New Class Of Molecular Magnets May Advance Microelectronics

September 23, 1998

REHOVOT, Israel--September 24, 1998--Weizmann Institute scientists have created a new class of magnetic materials made of clusters of inorganic molecules. These molecular magnets, described in the September 24 issue of Nature, display an unusual combination of properties that open up new research possibilities and may lead to a broad range of future applications in the microelectronics industry.

The molecules of nickel dichloride that make up the new magnets are much smaller in size than the metal-organic compounds used previously to create most molecular magnets.

Another distinguishing feature of the new molecules is their shape. Some have a cage-like structure that resembles fullerenes (the soccer-ball like molecules named after the architect R. Buckminster Fuller), while others are shaped like tubes, called nanotubes.

The method by which the nickel dichloride clusters have been created is also unusual. Rather than producing chunks of magnetic material, the scientists built the magnetic molecules from individual atoms. The molecules then self-assemble into a spherical layer one molecule thick. This method of creating a magnetic material, known as the "bottom-up" approach, gives scientists precise control over the size and structure of the magnet's molecules and the number of their layers. This, in turn, allows them to tailor the material to specific needs.

"The bottom-up approach gives us enormous flexibility," says research leader Prof. Reshef Tenne of the Weizmann Institute of Science's Materials and Interfaces Department. "It's like constructing a building from individual bricks as opposed to moving around the walls within a prefabricated house." Tenne conducted this research with graduate student Yaron Rosenfeld Hacohen, in collaboration with Dr. Enrique Grunbaum of Weizmann and Drs. Jeremy Sloan and John Hutchison of the University of Oxford.

The study of fullerenes and nanotubes in inorganic materials was pioneered by Tenne and his Weizmann Institute colleagues in the early 1990s, creating a new avenue of research in materials science. The production of the nickel dichloride molecular magnets further expands this field, by introducing to it a totally new family of compounds.

Potential Future Uses

Molecular magnets are being developed because they represent the ultimate in miniaturization for the microelectronics industry, which is looking for ways to create smaller and smaller devices. In particular, such magnets are intended to allow as much computer memory as possible to be packed into a limited space.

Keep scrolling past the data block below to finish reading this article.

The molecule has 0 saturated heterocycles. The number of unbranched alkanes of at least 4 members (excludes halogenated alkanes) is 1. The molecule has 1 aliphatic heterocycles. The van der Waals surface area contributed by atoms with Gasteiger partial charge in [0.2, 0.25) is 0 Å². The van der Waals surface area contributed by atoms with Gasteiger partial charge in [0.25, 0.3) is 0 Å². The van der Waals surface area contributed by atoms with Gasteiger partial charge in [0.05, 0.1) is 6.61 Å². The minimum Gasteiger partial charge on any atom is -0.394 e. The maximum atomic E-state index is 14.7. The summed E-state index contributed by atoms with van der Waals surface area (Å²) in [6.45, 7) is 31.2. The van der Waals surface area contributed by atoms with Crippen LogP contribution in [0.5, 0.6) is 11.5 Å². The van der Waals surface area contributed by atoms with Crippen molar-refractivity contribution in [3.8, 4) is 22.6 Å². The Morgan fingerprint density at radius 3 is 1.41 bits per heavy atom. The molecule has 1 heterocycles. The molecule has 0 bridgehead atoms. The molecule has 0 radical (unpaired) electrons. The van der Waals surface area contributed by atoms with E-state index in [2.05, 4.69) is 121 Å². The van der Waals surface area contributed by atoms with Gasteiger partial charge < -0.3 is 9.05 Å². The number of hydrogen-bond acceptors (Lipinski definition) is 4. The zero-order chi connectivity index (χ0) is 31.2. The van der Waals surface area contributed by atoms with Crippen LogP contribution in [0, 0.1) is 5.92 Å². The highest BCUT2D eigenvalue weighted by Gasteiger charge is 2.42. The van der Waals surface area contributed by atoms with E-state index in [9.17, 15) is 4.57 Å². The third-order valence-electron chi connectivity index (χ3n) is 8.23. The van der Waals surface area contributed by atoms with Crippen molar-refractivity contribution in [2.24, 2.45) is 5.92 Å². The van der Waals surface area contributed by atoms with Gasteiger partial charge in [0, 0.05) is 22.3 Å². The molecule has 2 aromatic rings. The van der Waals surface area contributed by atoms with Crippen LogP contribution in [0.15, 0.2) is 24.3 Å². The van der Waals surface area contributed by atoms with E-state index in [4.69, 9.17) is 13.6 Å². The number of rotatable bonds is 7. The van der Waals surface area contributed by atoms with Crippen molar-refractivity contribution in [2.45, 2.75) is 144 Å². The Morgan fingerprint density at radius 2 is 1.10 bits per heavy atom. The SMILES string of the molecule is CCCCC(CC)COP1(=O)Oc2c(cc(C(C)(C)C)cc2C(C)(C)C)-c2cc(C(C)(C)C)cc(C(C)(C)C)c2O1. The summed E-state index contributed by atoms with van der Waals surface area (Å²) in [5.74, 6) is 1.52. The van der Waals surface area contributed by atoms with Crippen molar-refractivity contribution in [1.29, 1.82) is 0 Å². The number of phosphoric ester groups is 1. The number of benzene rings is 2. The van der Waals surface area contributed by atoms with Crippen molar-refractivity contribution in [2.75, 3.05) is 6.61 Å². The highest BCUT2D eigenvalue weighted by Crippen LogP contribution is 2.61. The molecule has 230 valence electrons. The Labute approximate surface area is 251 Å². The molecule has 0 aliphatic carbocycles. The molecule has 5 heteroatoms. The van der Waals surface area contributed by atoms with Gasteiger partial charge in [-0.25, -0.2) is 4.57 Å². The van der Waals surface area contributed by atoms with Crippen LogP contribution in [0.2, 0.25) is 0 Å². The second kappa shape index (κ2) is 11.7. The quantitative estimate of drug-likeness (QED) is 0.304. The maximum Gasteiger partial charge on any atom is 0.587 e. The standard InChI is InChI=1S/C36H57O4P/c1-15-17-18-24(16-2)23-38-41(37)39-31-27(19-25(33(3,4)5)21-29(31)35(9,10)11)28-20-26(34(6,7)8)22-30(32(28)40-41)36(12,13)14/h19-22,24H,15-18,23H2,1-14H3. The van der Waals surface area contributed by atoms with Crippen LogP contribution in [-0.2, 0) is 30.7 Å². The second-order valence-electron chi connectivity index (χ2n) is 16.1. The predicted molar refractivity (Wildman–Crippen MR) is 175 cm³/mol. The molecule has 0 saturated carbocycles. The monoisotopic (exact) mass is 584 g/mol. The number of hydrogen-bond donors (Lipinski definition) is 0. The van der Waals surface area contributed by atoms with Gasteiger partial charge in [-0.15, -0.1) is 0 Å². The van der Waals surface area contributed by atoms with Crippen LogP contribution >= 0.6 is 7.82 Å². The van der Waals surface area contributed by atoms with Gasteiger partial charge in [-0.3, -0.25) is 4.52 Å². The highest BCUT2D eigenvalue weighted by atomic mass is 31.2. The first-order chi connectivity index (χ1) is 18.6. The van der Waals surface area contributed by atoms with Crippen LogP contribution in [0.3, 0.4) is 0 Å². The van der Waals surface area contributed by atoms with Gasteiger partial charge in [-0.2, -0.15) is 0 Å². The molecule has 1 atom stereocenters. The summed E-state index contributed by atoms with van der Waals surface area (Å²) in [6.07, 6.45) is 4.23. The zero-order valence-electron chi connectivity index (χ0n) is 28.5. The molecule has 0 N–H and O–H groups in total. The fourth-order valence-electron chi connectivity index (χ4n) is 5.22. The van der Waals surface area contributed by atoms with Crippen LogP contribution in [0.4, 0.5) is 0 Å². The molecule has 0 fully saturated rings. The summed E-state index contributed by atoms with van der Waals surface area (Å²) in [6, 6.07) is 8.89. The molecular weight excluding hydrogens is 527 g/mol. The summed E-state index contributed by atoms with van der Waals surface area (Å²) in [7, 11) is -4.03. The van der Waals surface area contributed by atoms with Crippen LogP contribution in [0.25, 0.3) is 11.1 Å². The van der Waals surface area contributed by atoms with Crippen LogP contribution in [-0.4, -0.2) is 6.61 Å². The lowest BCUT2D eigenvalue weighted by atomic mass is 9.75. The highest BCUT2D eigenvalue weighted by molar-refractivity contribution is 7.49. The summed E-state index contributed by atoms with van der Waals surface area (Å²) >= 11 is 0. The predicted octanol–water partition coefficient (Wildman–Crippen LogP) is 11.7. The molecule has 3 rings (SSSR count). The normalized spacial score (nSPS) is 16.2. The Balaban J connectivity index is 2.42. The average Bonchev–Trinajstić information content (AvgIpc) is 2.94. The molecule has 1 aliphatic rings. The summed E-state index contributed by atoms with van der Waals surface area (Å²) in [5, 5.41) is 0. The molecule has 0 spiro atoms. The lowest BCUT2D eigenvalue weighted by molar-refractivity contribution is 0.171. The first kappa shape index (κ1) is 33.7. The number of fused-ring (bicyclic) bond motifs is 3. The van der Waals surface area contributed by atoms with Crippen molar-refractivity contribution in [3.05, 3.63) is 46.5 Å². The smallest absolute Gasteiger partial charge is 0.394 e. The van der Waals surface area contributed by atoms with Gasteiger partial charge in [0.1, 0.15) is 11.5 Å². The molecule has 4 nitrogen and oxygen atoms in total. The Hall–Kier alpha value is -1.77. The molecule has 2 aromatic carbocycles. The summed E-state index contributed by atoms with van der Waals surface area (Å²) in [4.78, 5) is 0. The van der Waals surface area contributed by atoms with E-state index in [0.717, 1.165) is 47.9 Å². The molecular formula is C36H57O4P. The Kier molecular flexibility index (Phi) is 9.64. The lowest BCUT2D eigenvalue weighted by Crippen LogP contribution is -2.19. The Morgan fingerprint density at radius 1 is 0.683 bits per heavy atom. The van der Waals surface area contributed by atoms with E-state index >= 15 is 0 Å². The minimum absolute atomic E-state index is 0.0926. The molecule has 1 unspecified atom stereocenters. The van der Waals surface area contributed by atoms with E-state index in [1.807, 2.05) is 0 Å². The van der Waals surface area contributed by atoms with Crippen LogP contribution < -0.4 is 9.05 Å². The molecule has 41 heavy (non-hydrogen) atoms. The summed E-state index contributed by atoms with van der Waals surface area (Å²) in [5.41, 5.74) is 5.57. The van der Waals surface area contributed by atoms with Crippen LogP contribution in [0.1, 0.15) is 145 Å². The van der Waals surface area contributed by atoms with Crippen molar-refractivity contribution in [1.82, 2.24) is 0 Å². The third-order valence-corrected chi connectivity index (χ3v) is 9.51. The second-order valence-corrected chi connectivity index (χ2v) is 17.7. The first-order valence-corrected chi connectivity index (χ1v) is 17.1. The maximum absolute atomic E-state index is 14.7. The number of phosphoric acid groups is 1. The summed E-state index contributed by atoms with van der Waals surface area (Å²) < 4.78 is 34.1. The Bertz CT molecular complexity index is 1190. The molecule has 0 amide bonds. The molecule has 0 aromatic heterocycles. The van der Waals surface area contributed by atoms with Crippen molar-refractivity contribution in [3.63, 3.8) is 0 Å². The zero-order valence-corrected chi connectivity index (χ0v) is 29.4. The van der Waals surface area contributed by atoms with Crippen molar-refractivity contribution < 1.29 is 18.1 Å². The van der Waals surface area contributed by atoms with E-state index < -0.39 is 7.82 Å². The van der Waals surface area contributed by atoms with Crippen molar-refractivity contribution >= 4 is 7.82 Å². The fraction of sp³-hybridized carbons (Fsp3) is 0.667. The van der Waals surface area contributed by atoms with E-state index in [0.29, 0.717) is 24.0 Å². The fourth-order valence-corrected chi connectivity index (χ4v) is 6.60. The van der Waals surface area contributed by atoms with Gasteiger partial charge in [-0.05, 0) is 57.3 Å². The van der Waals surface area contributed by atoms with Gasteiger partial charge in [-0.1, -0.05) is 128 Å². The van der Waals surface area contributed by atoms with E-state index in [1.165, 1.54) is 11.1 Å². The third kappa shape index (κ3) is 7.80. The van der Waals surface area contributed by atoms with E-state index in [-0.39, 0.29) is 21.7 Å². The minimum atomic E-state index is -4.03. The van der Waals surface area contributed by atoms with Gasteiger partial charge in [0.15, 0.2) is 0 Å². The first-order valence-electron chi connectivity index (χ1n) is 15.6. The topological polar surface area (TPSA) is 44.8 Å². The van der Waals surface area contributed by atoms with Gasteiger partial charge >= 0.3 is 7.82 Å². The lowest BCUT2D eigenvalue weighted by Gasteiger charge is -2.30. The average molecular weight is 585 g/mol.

Hard-disk memory is usually built up of a multitude of magnetic switches, in which a change between the "on" and "off" positions is performed by altering the switch's magnetic polarity. An ideal magnetic switch must be operated by a relatively weak magnetic force, so that its polarity can be altered with relative ease. Yet at the same time it must be sufficiently stable so as to preserve its polarity long-term.

Numerous molecular switches are currently being developed, but scientists run into a problem when they place them next to one another. Magnetic forces work over a relatively long range, so when the minuscule magnets are packaged tightly, interference results. Thus when the polarity of one of these magnets is switched, the orientation of neighboring magnets changes as well. Such interference makes it impossible to store information reliably over a long period of time.

The new nickel-dichloride structures created by Tenne and his team promise to offer a solution to this problem. They are expected to be much less influenced by the magnetic fields of their neighbors and to be relatively "indifferent" to other environmental influences, such as temperature. Their seamless structure also suggests they should not be sensitive to "hostile" chemical effects of the environment, such as oxidation.

In addition, because these structures contain no impurities and because their spatial structure is well defined, their magnetic properties can be defined in a precise manner according to predetermined needs.

Apart from switches for computer memory, Tenne's molecular magnets in the form of nanotubes may have a multitude of other industrial applications. Thanks to their small size, they may be used for extremely fine "etching" of information onto magnetic disks, the process known as lithography, and for "reading" this information. Such "reading" is performed, for example, during the quality control of computer chips, and a nickel dichloride nanostructure could do this at a far greater resolution than any existing device.

Since the magnets are new and are expected to display intriguing magnetic behaviors which have not yet been fully investigated, they may find other, unexpected applications in the future.

Additional uses may arise from the fact that the nickel-dichloride magnetic materials -- unlike most other molecular magnets -- are semiconductors. This means that they can be used to create switches operated by an electrical current, and not only a magnetic field. Furthermore, they can also be operated optically because they selectively absorb light of certain wavelength. This combination of properties makes the new molecular magnets extremely versatile.

Tenne's team is now developing methods for synthesizing large quantities of nickel dichloride magnetic materials in order to study their magnetic properties in greater detail and pave the way for industrial testing.

This research was funded by Israel's Ministry of Science and the Israel Science Foundation.

American Committee for the Weizmann Institute of Science

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